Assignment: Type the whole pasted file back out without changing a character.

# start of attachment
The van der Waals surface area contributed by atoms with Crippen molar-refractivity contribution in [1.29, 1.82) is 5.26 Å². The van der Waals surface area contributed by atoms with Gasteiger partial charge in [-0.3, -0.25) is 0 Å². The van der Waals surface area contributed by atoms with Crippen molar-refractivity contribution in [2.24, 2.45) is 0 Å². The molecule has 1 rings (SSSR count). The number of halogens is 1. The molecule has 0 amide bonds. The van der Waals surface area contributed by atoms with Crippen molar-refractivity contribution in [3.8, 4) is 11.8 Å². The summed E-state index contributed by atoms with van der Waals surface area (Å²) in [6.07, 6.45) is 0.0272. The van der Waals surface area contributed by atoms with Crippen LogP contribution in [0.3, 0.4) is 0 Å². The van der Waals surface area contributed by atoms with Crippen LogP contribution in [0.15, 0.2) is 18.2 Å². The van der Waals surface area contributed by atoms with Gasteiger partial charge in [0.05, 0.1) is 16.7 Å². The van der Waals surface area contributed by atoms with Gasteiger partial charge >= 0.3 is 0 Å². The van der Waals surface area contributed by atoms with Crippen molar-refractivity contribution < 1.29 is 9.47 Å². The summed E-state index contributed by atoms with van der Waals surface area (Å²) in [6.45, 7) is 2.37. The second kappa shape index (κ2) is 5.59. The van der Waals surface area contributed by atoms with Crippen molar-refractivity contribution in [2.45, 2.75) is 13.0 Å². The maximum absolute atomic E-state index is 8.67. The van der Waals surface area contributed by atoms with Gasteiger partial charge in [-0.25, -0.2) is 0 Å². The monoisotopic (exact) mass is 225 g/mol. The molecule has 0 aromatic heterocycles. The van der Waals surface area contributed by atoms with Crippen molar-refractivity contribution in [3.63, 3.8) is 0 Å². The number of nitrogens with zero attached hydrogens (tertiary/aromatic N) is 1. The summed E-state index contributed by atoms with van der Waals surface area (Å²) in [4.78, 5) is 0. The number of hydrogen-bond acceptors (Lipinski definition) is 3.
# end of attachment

The van der Waals surface area contributed by atoms with Crippen molar-refractivity contribution in [1.29, 1.82) is 5.26 Å². The van der Waals surface area contributed by atoms with Gasteiger partial charge in [-0.3, -0.25) is 0 Å². The van der Waals surface area contributed by atoms with Crippen molar-refractivity contribution in [2.24, 2.45) is 0 Å². The molecule has 1 rings (SSSR count). The number of halogens is 1. The molecule has 0 amide bonds. The van der Waals surface area contributed by atoms with Crippen molar-refractivity contribution in [3.8, 4) is 11.8 Å². The summed E-state index contributed by atoms with van der Waals surface area (Å²) in [6.07, 6.45) is 0.0272. The van der Waals surface area contributed by atoms with Crippen LogP contribution in [0.3, 0.4) is 0 Å². The van der Waals surface area contributed by atoms with Crippen LogP contribution in [0.15, 0.2) is 18.2 Å². The van der Waals surface area contributed by atoms with Gasteiger partial charge in [0.05, 0.1) is 16.7 Å². The van der Waals surface area contributed by atoms with Gasteiger partial charge >= 0.3 is 0 Å². The van der Waals surface area contributed by atoms with Crippen molar-refractivity contribution < 1.29 is 9.47 Å². The summed E-state index contributed by atoms with van der Waals surface area (Å²) in [6.45, 7) is 2.37. The second kappa shape index (κ2) is 5.59. The van der Waals surface area contributed by atoms with Crippen molar-refractivity contribution in [2.45, 2.75) is 13.0 Å². The maximum absolute atomic E-state index is 8.67. The van der Waals surface area contributed by atoms with Gasteiger partial charge in [-0.25, -0.2) is 0 Å². The monoisotopic (exact) mass is 225 g/mol. The molecule has 0 aromatic heterocycles. The van der Waals surface area contributed by atoms with Crippen molar-refractivity contribution in [3.63, 3.8) is 0 Å². The number of nitrogens with zero attached hydrogens (tertiary/aromatic N) is 1. The summed E-state index contributed by atoms with van der Waals surface area (Å²) in [4.78, 5) is 0. The number of hydrogen-bond acceptors (Lipinski definition) is 3.